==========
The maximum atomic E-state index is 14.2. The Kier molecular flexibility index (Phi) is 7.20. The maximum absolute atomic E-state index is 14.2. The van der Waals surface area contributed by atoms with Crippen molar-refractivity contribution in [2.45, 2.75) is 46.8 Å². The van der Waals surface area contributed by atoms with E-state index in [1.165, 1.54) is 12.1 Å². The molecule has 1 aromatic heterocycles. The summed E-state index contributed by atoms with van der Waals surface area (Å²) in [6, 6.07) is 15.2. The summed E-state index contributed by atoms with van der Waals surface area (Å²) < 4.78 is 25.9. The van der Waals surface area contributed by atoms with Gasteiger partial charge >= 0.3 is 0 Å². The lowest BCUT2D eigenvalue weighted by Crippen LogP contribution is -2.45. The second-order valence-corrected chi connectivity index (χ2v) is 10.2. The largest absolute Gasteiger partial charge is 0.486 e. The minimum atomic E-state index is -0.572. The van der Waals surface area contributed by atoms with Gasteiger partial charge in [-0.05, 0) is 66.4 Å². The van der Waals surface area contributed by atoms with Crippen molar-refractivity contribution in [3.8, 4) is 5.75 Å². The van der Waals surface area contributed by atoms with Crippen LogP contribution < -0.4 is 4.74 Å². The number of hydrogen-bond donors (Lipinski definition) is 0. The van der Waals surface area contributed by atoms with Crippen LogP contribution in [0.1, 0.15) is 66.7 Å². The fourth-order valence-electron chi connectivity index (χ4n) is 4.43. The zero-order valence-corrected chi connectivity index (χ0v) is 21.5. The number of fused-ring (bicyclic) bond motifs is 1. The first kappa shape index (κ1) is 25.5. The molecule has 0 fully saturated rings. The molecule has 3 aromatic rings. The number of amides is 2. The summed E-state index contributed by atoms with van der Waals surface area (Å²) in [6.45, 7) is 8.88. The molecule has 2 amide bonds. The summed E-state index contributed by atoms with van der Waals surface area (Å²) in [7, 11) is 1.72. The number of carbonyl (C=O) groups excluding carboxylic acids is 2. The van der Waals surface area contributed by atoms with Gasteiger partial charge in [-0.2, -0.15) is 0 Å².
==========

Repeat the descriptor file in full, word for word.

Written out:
The maximum atomic E-state index is 14.2. The Kier molecular flexibility index (Phi) is 7.20. The maximum absolute atomic E-state index is 14.2. The van der Waals surface area contributed by atoms with Crippen molar-refractivity contribution in [2.45, 2.75) is 46.8 Å². The van der Waals surface area contributed by atoms with E-state index in [1.165, 1.54) is 12.1 Å². The molecule has 1 aromatic heterocycles. The summed E-state index contributed by atoms with van der Waals surface area (Å²) in [6, 6.07) is 15.2. The summed E-state index contributed by atoms with van der Waals surface area (Å²) < 4.78 is 25.9. The van der Waals surface area contributed by atoms with Gasteiger partial charge >= 0.3 is 0 Å². The lowest BCUT2D eigenvalue weighted by Crippen LogP contribution is -2.45. The second-order valence-corrected chi connectivity index (χ2v) is 10.2. The largest absolute Gasteiger partial charge is 0.486 e. The minimum atomic E-state index is -0.572. The van der Waals surface area contributed by atoms with Gasteiger partial charge in [-0.05, 0) is 66.4 Å². The van der Waals surface area contributed by atoms with Crippen molar-refractivity contribution in [3.8, 4) is 5.75 Å². The van der Waals surface area contributed by atoms with Crippen LogP contribution < -0.4 is 4.74 Å². The number of hydrogen-bond donors (Lipinski definition) is 0. The van der Waals surface area contributed by atoms with Crippen LogP contribution in [0.1, 0.15) is 66.7 Å². The fourth-order valence-electron chi connectivity index (χ4n) is 4.43. The zero-order valence-corrected chi connectivity index (χ0v) is 21.5. The number of fused-ring (bicyclic) bond motifs is 1. The first kappa shape index (κ1) is 25.5. The molecule has 0 fully saturated rings. The molecule has 3 aromatic rings. The number of amides is 2. The summed E-state index contributed by atoms with van der Waals surface area (Å²) in [6.45, 7) is 8.88. The molecule has 2 amide bonds. The summed E-state index contributed by atoms with van der Waals surface area (Å²) in [7, 11) is 1.72. The number of carbonyl (C=O) groups excluding carboxylic acids is 2. The van der Waals surface area contributed by atoms with Gasteiger partial charge in [-0.2, -0.15) is 0 Å².